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Social care as first work experience in England: a secondary analysis of the profile of a national sample of migrant workers

Hussein, Shereen, Manthorpe, Jill, Stevens, Martin (2011) Social care as first work experience in England: a secondary analysis of the profile of a national sample of migrant workers. Health and Social Care in the Community, 19 (1). pp. 89-97. ISSN 0966-0410. (doi:10.1111/j.1365-2524.2010.00957.x) (Access to this publication is currently restricted. You may be able to access a copy if URLs are provided) (KAR id:68370)

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Language: English

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Abstract

Migrant workers are increasingly important to the care sector in England as well as in other developed countries. The profile of migrants is likely to continue changing due to reforms in immigration policy and legislation limiting the range of jobs open to migrants from non-EU countries while facilitating migration from the new European Union accession countries. This article reports on detailed secondary analysis of newly available data on the characteristics of migrants working in the care sector as their first job. The analysis was undertaken in 2009 as part of research investigating the contribution made by migrant care workers in England. The sample was identified from the new National Minimum Data Set for Social Care (NMDSSC), which is completed by social care employers in England. Workers whose ethnicity was identified as not White British and who had their previous job abroad were used as a proxy of recent migrants. The analysis shows that this group of workers has a significantly different profile compared with other workers. Recent migrants in the care sector were significantly younger and held higher qualifications relevant to social care; however, there were no significant gender differences. They were also significantly concentrated in the private and voluntary sectors and in direct care work. There were variations between recent migrants' ethnicity and their job roles, with Asian workers more prevalent in senior care positions. These findings have a number of possible implications for social care workforce and providers, particularly within the current context of changing migration rules and social care reforms.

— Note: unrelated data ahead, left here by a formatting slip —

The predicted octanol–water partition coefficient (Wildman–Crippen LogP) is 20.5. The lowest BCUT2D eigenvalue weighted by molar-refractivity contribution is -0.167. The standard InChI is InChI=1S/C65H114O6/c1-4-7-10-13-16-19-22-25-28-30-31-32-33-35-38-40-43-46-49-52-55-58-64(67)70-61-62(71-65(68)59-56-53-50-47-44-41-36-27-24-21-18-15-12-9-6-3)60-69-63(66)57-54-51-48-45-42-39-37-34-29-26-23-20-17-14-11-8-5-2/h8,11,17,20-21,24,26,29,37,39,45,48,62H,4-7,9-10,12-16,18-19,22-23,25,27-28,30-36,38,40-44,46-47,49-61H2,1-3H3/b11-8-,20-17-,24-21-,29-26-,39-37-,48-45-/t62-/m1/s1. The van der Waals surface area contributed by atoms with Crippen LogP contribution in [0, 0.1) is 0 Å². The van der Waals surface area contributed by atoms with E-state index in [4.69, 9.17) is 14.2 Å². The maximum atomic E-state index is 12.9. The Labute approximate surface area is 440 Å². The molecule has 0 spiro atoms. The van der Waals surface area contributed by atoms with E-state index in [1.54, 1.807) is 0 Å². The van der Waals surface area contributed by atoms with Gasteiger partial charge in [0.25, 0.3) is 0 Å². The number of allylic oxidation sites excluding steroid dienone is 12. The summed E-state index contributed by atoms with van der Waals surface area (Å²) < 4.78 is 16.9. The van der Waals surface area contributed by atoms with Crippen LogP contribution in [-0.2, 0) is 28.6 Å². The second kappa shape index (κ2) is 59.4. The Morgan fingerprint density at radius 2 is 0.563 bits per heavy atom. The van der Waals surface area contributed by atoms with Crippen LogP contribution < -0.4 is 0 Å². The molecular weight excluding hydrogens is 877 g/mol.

Item Type: Article
DOI/Identification number: 10.1111/j.1365-2524.2010.00957.x
Additional information: Unmapped bibliographic data: M3 - Article [Field not mapped to EPrints] U2 - 10.1111/j.1365-2524.2010.00957.x [Field not mapped to EPrints] JO - Health and Social Care in the Community [Field not mapped to EPrints]
Uncontrolled keywords: migrants, national dataset, social care workforce, statistical analysis, workforce development
Subjects: H Social Sciences
Divisions: Divisions > Division for the Study of Law, Society and Social Justice > School of Social Policy, Sociology and Social Research
Divisions > Division for the Study of Law, Society and Social Justice > School of Social Policy, Sociology and Social Research > Personal Social Services Research Unit
Depositing User: Shereen Hussein
Date Deposited: 13 Nov 2018 11:49 UTC
Last Modified: 16 Nov 2021 10:25 UTC
Resource URI: https://kar.kent.ac.uk/id/eprint/68370 (The current URI for this page, for reference purposes)
Hussein, Shereen: https://orcid.org/0000-0002-7946-0717
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